This document is subject to BCP 78 and the IETF Trust's Legal
   Provisions Relating to IETF Documents
   (http://trustee.ietf.org/license-info) in effect on the date of
   publication of this document.  Please review these documents
   carefully, as they describe your rights and restrictions with respect
   to this document.  Code Components extracted from this document must
   include Simplified BSD License text as described in Section 4.e of
   the Trust Legal Provisions and are provided without warranty as
   described in the Simplified BSD License.

Table of Contents

   1.  Introduction  . . . . . . . . . . . . . . . . . . . . . . . .   3
   2.  Terminology . . . . . . . . . . . . . . . . . . . . . . . . .   5
   3.  Protocol  . . . . . . . . . . . . . . . . . . . . . . . . . .   5
     3.1.  Device Authorization Request  . . . . . . . . . . . . . .   5
     3.2.  Device Authorization Response . . . . . . . . . . . . . .   6
     3.3.  User Instruction  . . . . . . . . . . . . . . . . . . . .   7
     3.4.  Device Access Token Request . . . . . . . . . . . . . . .   7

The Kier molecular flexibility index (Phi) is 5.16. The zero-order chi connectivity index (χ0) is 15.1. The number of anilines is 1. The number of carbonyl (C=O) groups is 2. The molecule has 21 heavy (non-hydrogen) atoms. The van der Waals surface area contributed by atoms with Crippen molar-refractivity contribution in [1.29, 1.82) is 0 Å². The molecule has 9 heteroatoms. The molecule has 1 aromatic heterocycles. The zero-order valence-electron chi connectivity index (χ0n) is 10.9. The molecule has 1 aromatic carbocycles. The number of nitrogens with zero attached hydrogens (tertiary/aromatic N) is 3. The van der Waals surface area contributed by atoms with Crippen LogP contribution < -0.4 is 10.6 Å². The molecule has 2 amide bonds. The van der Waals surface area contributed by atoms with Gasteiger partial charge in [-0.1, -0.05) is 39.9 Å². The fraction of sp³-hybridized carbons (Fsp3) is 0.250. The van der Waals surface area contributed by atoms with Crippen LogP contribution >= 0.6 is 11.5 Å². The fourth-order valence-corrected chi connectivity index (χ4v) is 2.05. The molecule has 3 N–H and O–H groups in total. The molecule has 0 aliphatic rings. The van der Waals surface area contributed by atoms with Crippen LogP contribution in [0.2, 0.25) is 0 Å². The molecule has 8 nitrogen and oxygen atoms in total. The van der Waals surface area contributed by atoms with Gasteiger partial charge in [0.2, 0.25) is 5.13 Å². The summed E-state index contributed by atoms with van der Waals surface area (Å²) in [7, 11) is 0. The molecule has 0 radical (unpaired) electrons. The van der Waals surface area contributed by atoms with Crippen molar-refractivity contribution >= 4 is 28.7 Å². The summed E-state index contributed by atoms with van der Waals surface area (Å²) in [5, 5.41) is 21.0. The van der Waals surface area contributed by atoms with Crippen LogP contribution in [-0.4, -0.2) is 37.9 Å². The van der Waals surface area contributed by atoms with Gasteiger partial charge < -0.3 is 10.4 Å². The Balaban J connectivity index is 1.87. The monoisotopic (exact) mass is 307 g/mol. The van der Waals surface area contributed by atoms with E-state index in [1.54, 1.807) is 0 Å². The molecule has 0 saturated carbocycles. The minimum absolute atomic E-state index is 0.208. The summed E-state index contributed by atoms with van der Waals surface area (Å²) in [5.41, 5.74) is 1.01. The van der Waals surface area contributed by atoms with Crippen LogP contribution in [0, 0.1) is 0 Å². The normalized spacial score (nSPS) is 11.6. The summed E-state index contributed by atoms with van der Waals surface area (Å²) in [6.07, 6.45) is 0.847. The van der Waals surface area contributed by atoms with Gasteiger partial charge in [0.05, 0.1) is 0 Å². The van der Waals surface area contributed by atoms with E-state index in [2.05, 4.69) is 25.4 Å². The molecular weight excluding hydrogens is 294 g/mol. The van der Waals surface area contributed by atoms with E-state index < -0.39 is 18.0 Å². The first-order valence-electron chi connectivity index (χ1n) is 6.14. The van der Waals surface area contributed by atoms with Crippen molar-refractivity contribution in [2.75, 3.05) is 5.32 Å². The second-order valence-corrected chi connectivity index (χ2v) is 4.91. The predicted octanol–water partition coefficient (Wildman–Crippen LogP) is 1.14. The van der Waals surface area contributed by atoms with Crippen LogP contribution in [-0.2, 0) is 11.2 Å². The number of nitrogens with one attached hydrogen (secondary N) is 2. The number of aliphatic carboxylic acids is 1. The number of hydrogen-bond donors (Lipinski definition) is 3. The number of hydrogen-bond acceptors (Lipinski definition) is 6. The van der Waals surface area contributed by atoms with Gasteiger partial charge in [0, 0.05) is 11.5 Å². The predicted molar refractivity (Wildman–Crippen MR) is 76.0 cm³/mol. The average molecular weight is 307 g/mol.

3.5.  Device Access Token Response  . . . . . . . . . . . . . .   8
   4.  Discovery Metadata  . . . . . . . . . . . . . . . . . . . . .   9
   5.  Security Considerations . . . . . . . . . . . . . . . . . . .   9
     5.1.  User Code Brute Forcing . . . . . . . . . . . . . . . . .  10
     5.2.  Device Trustworthiness  . . . . . . . . . . . . . . . . .  10
     5.3.  Remote Phishing . . . . . . . . . . . . . . . . . . . . .  10
     5.4.  Non-confidential Clients  . . . . . . . . . . . . . . . .  10
     5.5.  Non-Visual Code Transmission  . . . . . . . . . . . . . .  10
   6.  Usability Considerations  . . . . . . . . . . . . . . . . . .  11
     6.1.  User Code Recommendations . . . . . . . . . . . . . . . .  11
   7.  IANA Considerations . . . . . . . . . . . . . . . . . . . . .  11
     7.1.  OAuth URI Registration  . . . . . . . . . . . . . . . . .  11
       7.1.1.  Registry Contents . . . . . . . . . . . . . . . . . .  11
     7.2.  OAuth Extensions Error Registration . . . . . . . . . . .  12
       7.2.1.  Registry Contents . . . . . . . . . . . . . . . . . .  12
     7.3.  OAuth 2.0 Authorization Server Metadata . . . . . . . . .  12
       7.3.1.  Registry Contents . . . . . . . . . . . . . . . . . .  12
   8.  Normative References  . . . . . . . . . . . . . . . . . . . .  12